Unmixing and mapping components of Northern Ireland’s geochemical composition using FastICA and random forests

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Charlie Kirkwood, Mark Cooper, Antonio Ferreira, David Beamish


There is an increasing trend for the collection of multi-sensory quantitative data to support the mapping of geology and environment. In the United Kingdom and Ireland this trend has been led by the Tellus mapping programmes; large scale multidisciplinary surveys which have collected quantitative data by a combination of geophysical survey from the air and geochemical survey on the ground. Such datasets contain a huge amount of geological and environmental information. However, these datasets have tended to be analysed on a variable-by-variable basis rather than as an integrated representation of a single geoenvironmental system. Using the example of Northern Ireland, this paper presents a demonstration of the quality of information that can be extracted through an integrated approach using modern data analytics. Two tools are used: FastICA independent component analysis to unmix the full composition of Northern Ireland’s soil geochemistry into meaningful components, and the random forest machine learning algorithm to map these components in high-resolution according to their relationships with geophysical parameters.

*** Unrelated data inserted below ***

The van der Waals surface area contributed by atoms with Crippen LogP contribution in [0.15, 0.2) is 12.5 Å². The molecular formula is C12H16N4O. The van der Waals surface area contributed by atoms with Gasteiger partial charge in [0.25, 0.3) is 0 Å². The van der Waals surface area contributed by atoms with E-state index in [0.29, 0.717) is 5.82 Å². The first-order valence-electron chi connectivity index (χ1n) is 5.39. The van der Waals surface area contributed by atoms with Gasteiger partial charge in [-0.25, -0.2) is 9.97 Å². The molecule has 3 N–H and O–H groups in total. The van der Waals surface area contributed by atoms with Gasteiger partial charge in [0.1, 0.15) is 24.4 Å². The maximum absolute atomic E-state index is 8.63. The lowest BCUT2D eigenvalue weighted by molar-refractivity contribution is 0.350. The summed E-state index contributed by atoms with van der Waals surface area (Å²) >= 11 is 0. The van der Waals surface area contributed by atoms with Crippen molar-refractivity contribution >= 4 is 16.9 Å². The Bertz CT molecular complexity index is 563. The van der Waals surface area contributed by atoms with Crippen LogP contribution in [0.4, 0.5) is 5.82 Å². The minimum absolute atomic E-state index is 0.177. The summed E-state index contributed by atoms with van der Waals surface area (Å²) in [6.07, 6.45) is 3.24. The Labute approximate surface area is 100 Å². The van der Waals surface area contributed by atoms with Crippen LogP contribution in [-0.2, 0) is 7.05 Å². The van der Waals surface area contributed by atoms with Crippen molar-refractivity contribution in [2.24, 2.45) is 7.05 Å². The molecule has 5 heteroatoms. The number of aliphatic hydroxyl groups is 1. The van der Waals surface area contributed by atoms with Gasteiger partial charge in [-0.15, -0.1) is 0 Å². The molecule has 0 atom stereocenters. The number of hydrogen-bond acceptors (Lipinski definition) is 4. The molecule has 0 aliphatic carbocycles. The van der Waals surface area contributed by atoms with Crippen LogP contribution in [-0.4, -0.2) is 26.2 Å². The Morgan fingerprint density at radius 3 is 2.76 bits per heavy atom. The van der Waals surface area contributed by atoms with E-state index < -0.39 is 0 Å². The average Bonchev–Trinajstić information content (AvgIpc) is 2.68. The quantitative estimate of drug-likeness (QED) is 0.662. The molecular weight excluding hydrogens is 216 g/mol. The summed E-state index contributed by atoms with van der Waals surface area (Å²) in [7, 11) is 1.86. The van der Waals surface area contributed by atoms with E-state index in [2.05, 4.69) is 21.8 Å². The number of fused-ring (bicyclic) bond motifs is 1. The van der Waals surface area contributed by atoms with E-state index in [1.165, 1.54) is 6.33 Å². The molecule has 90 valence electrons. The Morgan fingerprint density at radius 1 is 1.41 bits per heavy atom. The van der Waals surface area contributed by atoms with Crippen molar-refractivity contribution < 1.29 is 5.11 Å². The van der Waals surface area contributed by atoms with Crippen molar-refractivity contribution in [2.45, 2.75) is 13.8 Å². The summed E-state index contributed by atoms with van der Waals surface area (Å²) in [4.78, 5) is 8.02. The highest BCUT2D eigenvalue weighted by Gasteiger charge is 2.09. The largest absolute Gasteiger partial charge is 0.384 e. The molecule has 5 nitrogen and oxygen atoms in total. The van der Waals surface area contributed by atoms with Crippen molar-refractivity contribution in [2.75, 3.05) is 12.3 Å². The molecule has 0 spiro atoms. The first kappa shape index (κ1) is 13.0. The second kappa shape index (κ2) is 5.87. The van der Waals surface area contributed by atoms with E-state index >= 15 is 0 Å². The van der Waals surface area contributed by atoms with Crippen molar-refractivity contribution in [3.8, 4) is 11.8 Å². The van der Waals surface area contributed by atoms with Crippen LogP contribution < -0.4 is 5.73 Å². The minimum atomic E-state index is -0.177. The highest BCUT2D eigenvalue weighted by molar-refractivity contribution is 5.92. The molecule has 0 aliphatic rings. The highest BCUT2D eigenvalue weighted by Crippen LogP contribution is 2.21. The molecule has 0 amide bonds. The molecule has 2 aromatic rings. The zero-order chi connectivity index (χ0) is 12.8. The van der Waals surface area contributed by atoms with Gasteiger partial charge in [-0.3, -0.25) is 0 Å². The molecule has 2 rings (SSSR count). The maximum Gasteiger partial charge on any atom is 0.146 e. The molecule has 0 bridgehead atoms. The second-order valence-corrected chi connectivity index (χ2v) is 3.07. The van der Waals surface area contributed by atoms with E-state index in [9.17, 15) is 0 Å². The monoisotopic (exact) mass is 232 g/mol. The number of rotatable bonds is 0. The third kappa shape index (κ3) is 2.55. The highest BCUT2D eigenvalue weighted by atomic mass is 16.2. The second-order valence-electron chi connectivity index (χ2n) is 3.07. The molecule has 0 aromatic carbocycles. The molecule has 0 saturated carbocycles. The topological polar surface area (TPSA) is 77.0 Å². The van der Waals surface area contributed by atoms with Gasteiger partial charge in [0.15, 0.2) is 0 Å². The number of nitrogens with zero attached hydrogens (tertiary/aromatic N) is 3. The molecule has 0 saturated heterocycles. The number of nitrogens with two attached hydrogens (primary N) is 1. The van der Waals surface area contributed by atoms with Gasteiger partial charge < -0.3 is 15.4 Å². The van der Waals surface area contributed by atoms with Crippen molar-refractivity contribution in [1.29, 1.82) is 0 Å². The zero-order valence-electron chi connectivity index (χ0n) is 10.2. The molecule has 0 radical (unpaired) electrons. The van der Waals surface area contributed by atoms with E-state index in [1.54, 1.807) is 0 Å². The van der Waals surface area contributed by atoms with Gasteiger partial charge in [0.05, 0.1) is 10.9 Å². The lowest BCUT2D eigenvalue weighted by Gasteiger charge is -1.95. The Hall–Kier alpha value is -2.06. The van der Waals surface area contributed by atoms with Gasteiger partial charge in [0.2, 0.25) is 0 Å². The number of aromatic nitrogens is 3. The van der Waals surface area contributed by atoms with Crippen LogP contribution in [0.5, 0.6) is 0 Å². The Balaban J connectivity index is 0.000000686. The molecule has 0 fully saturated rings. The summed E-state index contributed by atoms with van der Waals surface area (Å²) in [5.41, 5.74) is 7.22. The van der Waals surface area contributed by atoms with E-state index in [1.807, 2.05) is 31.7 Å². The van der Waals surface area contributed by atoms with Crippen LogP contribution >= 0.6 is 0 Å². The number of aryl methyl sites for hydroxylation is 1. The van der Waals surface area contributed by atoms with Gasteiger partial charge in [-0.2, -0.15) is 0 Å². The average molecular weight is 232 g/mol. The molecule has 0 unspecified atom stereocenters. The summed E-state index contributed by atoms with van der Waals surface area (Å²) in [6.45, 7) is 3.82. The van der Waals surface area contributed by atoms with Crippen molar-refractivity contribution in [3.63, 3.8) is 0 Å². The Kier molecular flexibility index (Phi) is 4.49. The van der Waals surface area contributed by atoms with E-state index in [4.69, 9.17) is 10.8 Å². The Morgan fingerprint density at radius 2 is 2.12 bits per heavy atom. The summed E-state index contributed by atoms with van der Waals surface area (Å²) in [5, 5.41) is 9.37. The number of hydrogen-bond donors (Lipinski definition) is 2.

We find that when unmixed to eight independent components, each explaining different aspects of geological and surficial processes, the geochemical features of Northern Ireland can be interpreted concisely. High resolution mapping aids this interpretation, with the random forest approach providing more accurate maps than traditional IDW interpolation for all but one of the components. In addition, by recombining the high resolution maps of independent components into a ternary colour image, a highly detailed output is produced in which all the features of the region’s traditional geological map (and more) can be seen, all as a continuous and accurate fully quantitative representation of Northern Ireland’s geochemical composition.




Earth Sciences, Geology, Physical Sciences and Mathematics



Published: 2020-05-07 15:45

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CC BY Attribution 4.0 International

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